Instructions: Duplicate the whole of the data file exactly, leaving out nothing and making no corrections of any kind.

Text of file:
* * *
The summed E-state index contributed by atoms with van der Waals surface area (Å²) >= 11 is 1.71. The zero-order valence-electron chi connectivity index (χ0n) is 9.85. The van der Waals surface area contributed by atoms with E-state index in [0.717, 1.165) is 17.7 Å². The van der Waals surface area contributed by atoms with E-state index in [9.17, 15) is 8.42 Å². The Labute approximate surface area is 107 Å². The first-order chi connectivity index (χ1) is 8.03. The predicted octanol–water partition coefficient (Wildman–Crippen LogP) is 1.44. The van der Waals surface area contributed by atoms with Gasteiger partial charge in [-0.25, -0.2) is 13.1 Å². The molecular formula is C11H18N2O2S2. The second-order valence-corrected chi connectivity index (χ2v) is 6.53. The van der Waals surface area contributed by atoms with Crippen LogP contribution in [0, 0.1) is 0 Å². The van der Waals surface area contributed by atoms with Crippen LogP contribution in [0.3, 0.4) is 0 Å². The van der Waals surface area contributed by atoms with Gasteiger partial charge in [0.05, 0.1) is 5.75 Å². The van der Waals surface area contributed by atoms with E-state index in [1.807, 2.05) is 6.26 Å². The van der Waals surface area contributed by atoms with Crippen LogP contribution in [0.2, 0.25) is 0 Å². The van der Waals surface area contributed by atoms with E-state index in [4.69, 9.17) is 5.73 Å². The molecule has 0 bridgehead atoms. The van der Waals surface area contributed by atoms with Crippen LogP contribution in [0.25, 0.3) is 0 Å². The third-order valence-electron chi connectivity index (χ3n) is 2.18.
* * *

The summed E-state index contributed by atoms with van der Waals surface area (Å²) >= 11 is 1.71. The zero-order valence-electron chi connectivity index (χ0n) is 9.85. The van der Waals surface area contributed by atoms with E-state index in [0.717, 1.165) is 17.7 Å². The van der Waals surface area contributed by atoms with E-state index in [9.17, 15) is 8.42 Å². The Labute approximate surface area is 107 Å². The first-order chi connectivity index (χ1) is 8.03. The predicted octanol–water partition coefficient (Wildman–Crippen LogP) is 1.44. The van der Waals surface area contributed by atoms with Gasteiger partial charge in [-0.25, -0.2) is 13.1 Å². The molecular formula is C11H18N2O2S2. The second-order valence-corrected chi connectivity index (χ2v) is 6.53. The van der Waals surface area contributed by atoms with Crippen LogP contribution in [0, 0.1) is 0 Å². The van der Waals surface area contributed by atoms with Crippen LogP contribution in [0.3, 0.4) is 0 Å². The van der Waals surface area contributed by atoms with Gasteiger partial charge in [0.05, 0.1) is 5.75 Å². The van der Waals surface area contributed by atoms with E-state index in [1.807, 2.05) is 6.26 Å². The van der Waals surface area contributed by atoms with Crippen LogP contribution in [0.2, 0.25) is 0 Å². The van der Waals surface area contributed by atoms with E-state index in [4.69, 9.17) is 5.73 Å². The molecule has 0 bridgehead atoms. The van der Waals surface area contributed by atoms with Crippen LogP contribution in [0.25, 0.3) is 0 Å². The third-order valence-electron chi connectivity index (χ3n) is 2.18.